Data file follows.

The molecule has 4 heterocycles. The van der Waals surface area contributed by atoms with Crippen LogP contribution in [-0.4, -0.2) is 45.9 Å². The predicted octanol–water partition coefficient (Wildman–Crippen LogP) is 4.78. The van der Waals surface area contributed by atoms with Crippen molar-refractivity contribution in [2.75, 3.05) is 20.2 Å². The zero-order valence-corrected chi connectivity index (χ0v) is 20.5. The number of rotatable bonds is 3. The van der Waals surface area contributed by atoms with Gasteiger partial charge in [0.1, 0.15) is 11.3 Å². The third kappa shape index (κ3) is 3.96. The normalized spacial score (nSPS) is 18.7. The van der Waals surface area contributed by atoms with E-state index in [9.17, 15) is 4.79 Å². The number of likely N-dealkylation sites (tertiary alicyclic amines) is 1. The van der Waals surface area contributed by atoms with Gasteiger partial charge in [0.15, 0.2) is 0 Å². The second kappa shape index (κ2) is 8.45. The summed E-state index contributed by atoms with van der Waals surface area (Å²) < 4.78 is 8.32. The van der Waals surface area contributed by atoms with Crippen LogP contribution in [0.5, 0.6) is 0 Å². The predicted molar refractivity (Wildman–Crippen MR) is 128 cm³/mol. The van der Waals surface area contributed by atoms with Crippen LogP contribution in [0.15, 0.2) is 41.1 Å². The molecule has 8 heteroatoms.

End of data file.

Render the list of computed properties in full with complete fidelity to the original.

The molecule has 4 heterocycles. The van der Waals surface area contributed by atoms with Crippen LogP contribution in [-0.4, -0.2) is 45.9 Å². The predicted octanol–water partition coefficient (Wildman–Crippen LogP) is 4.78. The van der Waals surface area contributed by atoms with Crippen molar-refractivity contribution in [2.75, 3.05) is 20.2 Å². The zero-order valence-corrected chi connectivity index (χ0v) is 20.5. The number of rotatable bonds is 3. The van der Waals surface area contributed by atoms with Gasteiger partial charge in [0.1, 0.15) is 11.3 Å². The third kappa shape index (κ3) is 3.96. The normalized spacial score (nSPS) is 18.7. The van der Waals surface area contributed by atoms with E-state index in [9.17, 15) is 4.79 Å². The number of likely N-dealkylation sites (tertiary alicyclic amines) is 1. The van der Waals surface area contributed by atoms with Gasteiger partial charge in [0.15, 0.2) is 0 Å². The second kappa shape index (κ2) is 8.45. The summed E-state index contributed by atoms with van der Waals surface area (Å²) < 4.78 is 8.32. The van der Waals surface area contributed by atoms with Crippen LogP contribution in [0.5, 0.6) is 0 Å². The predicted molar refractivity (Wildman–Crippen MR) is 128 cm³/mol. The van der Waals surface area contributed by atoms with Crippen LogP contribution in [0.15, 0.2) is 41.1 Å². The molecule has 8 heteroatoms.